charvalues, the first from the high-surrogates range, (\uD800-\uDBFF), the second from the low-surrogates range (\uDC00-\uDFFF)..
Noncompliant Code Example (Read)
This noncompliant code example tries to read up to 1024 bytes from a socket and build a
String from this data. It does this by reading the bytes in a while loop, as recommended by rule FIO10-J. Ensure the array is filled when using read() to fill an array. If it ever detects that the socket has more than 1024 bytes available, it throws an exception. This prevents untrusted input from potentially exhausting the program's memory.
This code fails to account for the interaction between characters represented with a multibyte encoding and the boundaries between the loop iterations. If the last byte read from the data stream in one
read() operation is the leading byte of a multibyte character, the trailing bytes are not encountered until the next iteration of the
while loop. However, multibyte encoding is resolved during construction of the new
String within the loop. Consequently, the multibyte encoding can be interpreted incorrectly.
Compliant Solution (Read)
This compliant solution defers creation of the string until all the data is available.
This code avoids splitting multi-byte encoded characters across buffers by deferring construction of the result string until the data has been read in full.
Compliant Solution (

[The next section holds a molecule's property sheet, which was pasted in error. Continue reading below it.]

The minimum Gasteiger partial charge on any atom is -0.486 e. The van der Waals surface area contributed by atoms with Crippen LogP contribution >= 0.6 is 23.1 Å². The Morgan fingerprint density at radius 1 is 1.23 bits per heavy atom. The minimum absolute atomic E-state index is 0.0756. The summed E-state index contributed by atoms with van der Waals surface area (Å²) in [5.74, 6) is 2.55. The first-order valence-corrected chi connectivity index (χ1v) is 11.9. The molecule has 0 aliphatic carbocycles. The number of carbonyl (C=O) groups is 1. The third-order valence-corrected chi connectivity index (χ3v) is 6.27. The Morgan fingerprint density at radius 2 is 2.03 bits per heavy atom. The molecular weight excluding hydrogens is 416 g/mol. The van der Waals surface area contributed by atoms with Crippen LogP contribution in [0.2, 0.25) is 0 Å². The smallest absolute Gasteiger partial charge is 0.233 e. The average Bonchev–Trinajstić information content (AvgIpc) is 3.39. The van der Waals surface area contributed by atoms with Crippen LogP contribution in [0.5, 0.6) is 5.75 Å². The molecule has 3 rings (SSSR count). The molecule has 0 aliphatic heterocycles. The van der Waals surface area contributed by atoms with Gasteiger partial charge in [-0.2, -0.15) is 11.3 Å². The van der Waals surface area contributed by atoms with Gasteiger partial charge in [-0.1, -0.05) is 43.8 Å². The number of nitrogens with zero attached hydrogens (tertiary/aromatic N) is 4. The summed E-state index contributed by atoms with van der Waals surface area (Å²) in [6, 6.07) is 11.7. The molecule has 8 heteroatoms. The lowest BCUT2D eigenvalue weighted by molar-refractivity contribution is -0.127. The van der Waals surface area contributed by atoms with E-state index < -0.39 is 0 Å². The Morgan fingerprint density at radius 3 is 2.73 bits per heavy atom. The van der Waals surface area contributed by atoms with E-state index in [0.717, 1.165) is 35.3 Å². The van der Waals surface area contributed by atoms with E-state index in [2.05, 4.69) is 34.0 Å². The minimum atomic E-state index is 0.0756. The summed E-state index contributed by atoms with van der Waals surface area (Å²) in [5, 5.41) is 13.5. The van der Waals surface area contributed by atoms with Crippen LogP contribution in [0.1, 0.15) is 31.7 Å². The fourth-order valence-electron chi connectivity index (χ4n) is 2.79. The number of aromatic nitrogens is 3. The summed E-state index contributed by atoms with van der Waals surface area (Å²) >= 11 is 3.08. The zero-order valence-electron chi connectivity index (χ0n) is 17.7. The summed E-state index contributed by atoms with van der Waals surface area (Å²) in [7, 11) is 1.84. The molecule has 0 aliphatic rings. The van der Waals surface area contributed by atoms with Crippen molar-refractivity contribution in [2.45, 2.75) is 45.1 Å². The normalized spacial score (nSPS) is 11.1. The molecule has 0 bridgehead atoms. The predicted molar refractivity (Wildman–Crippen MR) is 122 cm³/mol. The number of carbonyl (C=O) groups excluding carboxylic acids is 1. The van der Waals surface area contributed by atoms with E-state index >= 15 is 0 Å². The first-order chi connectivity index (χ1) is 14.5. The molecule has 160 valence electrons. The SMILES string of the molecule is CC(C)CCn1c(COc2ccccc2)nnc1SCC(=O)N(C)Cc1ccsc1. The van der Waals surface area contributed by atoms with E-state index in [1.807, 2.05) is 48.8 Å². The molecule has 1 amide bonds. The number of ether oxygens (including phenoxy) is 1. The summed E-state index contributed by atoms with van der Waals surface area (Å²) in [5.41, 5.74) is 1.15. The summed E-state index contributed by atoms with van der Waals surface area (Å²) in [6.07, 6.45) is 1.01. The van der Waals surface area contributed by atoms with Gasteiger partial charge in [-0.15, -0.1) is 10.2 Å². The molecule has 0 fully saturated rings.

This compliant solution uses a
Reader rather than an
Reader class converts bytes into characters on the fly, so it avoids the hazard of splitting multibyte characters. This routine aborts if the socket provides more than 1024 characters rather than 1024 bytes.
Noncompliant Code Example (Substring)
This noncompliant code example attempts to trim leading letters from
string. However, this method may fail because methods that only accept a
char value cannot support supplementary characters. According to the Java API [API 2014] class
charvalues from the surrogate ranges as undefined characters. For example,
false, even though this specific value if followed by any low-surrogate value in a string would represent a letter.
Because the method only examines one character at a time, it will also separate combining character sequences.
Noncompliant Code Example (Substring)
This noncompliant code example corrects the problem with supplementary characters by using the integer form of
Character.isLetter() method that accepts a Unicode code point as an
int argument. Java library methods that accept an
int value support all Unicode characters, including supplementary characters. However, this method still fails to handle combining characters because it only examines one character at a time.
Compliant Solution (Substring)
BreakIteratorclass implements methods for finding the location of boundaries in text. Instances of
BreakIteratormaintain a current position and scan over text returning the index of characters where boundaries occur.
The boundaries returned may be those of supplementary characters, combining character sequences, or ligature clusters. For example, an accented character might be stored as a base character and a diacritical mark.
To perform locale-sensitive
String comparisons for searching and sorting, use the
Forming strings consisting of partial characters can result in unexpected behavior.